Mom and I had a great time wearing our own invisible crowns sitting among all the other divas who were sipping mimosas and laughing out-loud just as we were. Of course as soon as I got home I had to find out who these women were. I discovered to my great astonishment that we had lots in common, how I had never heard of the Pulpwood Queen Book Club I could not believe.

Turns out this was a nation wide phenomena of a women’s book club having their girlfriends weekend in my own home town which only made sense since the group was founded not far from here in 2000 by Kathy Patrick who now runs “Beauty & the Book”- to depict that reading is always in style. so like me, they too believe that knowledge is not only powerful but sexy and attractive and a way for women to conquer anything they put their minds to it even PD as long as its done with  distinction and style.

What I love about this group especially its founder is their willingness to hear the voice of women and help them share their message across the country while getting a nice coiffeur. You simply can’t beat that.

I then thought that all you beautiful Parkinson’s Divas out there and I should start acting more like Queens even if for a day! Not in the nasty kind of way, demanding and having everyone do everything for you while you spend all day at spa getting massages, along with manicures & pedicures. Although, this may be a very nice treat once in a while to help relieve some of the stress of living with PD or caring for someone with Parkinson’s disease. Rather learn to walk with class and confidence as a true diva/queen should to show PD who is really in control.

Queens are always

  • polite and kind towards others. Sometimes hard to do especially when we are in pain. take a deep breath and count to 10.
  • they enjoy and feel great pride and self-worth in helping those in need, especially other women with PD.
  • learn to deal with the mundane and not so fun stuff of our disease with pizzazz.
  • think like a queen – only positive thoughts- we are after all the sum of our thoughts. you have been through a lot in your life and you are still standing, so a little PD will not topple you over.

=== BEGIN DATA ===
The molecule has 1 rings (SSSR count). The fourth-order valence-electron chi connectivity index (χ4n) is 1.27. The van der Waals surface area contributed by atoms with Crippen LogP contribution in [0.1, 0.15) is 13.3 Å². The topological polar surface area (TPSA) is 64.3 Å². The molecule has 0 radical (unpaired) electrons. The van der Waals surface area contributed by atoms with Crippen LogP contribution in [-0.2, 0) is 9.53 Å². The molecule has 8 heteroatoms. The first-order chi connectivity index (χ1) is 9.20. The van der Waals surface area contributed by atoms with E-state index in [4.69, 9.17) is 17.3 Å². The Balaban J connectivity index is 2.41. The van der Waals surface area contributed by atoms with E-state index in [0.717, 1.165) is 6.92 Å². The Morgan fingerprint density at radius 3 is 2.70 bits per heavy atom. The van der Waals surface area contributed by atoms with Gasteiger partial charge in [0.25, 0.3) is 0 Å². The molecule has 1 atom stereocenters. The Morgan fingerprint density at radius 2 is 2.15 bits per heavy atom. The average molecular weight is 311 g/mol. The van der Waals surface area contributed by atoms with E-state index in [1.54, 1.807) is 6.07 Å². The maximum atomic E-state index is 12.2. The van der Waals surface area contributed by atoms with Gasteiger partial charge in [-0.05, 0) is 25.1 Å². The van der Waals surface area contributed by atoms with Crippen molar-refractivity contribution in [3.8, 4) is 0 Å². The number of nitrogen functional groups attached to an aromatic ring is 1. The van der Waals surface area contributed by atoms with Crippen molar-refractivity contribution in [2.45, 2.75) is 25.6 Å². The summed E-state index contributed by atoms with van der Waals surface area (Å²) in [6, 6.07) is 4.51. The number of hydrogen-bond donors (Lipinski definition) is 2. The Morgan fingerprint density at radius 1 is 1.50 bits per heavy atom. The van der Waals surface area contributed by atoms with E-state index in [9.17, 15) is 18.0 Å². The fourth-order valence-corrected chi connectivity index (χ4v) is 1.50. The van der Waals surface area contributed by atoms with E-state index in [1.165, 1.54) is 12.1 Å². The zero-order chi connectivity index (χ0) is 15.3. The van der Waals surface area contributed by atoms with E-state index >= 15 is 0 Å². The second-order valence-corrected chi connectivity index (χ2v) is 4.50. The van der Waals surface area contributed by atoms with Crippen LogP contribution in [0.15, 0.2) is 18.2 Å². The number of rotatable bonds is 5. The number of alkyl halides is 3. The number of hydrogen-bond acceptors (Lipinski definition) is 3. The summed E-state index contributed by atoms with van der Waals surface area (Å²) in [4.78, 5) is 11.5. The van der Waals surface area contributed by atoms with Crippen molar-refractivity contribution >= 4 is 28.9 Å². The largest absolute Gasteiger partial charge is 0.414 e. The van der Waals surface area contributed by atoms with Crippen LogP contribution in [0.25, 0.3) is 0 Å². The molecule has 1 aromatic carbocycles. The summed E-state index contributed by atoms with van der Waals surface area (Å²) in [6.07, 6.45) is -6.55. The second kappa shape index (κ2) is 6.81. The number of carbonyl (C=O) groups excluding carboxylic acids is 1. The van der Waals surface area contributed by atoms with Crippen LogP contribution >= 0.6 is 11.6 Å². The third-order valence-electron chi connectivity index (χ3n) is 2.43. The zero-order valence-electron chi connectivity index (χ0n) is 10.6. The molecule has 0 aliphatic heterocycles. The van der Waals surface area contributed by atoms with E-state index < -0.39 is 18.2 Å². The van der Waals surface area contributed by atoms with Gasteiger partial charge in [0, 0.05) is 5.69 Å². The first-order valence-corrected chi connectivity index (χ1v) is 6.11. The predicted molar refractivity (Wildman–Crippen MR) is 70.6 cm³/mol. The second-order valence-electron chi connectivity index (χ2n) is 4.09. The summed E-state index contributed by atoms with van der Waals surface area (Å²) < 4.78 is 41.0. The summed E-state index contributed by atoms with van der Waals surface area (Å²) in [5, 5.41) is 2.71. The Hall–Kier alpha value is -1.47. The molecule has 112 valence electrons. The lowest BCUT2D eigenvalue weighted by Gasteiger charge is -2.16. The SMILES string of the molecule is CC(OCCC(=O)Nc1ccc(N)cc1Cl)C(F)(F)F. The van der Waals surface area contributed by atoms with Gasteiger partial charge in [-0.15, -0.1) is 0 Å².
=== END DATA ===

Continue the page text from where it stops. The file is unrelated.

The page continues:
• practice your smile- makes you more beautiful and exercises those facial muscles as well.
  • always look dashing- ready for any occasion- don’t forget your favorite lipstick or scarf, etc.
  • finally remember that what ever set backs you may have it is only a stepping stone for greater and stronger victories.

Finally, remember it is the Queen who protects the king (and his house) in the game of chess as in real life!!

In the meantime, working on spreading the word on women’s issues in PD through a women’s book club.

 

Woman to Woman: How to be a Successful Parkinson’s Mentor Even When You Think You Have Nothing Else to Give. By Dr. De Leon

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photoDo I Have the stuff mentors are made off?

First, when you are diagnosed with a chronic illness like Sacha and I have as countless other women out there who have been given similar prognosis have wondered at one time or another whether they still had something to teach? When an illness such as Parkinson’s disease first strikes invariably we feel at a loss and maybe a bit like the wind has been taken out of our sails. Some perhaps have even felt like their best years were behind and their dreams were now over so how could I imagine asking anyone to become a mentor?

Well, I want you to close your eyes and think of someone who was there for you at some point in your life when you truly needed a friend or some guidance-are you smiling now? I bet that person brings all kinds of warm fuzzy feelings. Now, you are really thinking, I REALLY don’t have the RIGHT stuff! But, when you stop to think about it that person that took time to see you through the tough times and encouraged you to grow and develop your talents was not a super human being – wonder woman with a cape and truth lasso leaping tall buildings performing heroic deeds although they might have seemed like that to you. Instead these wonderful creatures we learned to lean on, depend on, trust, and bring into the fold of our families started as mentors giving the best part of themselves in such a way that they helped us become the very best we could be. We all have unique talents and skills which could be used to build and foster others talents. After my diagnosis, I thought I would never be able to work with Parkinson’s patients again and ten years later I am more deeply involved in the lives of so many people with PD throughout the world in a level that I never would have thought possible. Because I was fortunate to have many great female role models, one of whom continues to play a vital role in my life even after the change in career and onset of PD that I feel compelled to emulate her (Dr. Mya Schiess) as a great woman healer and mentor.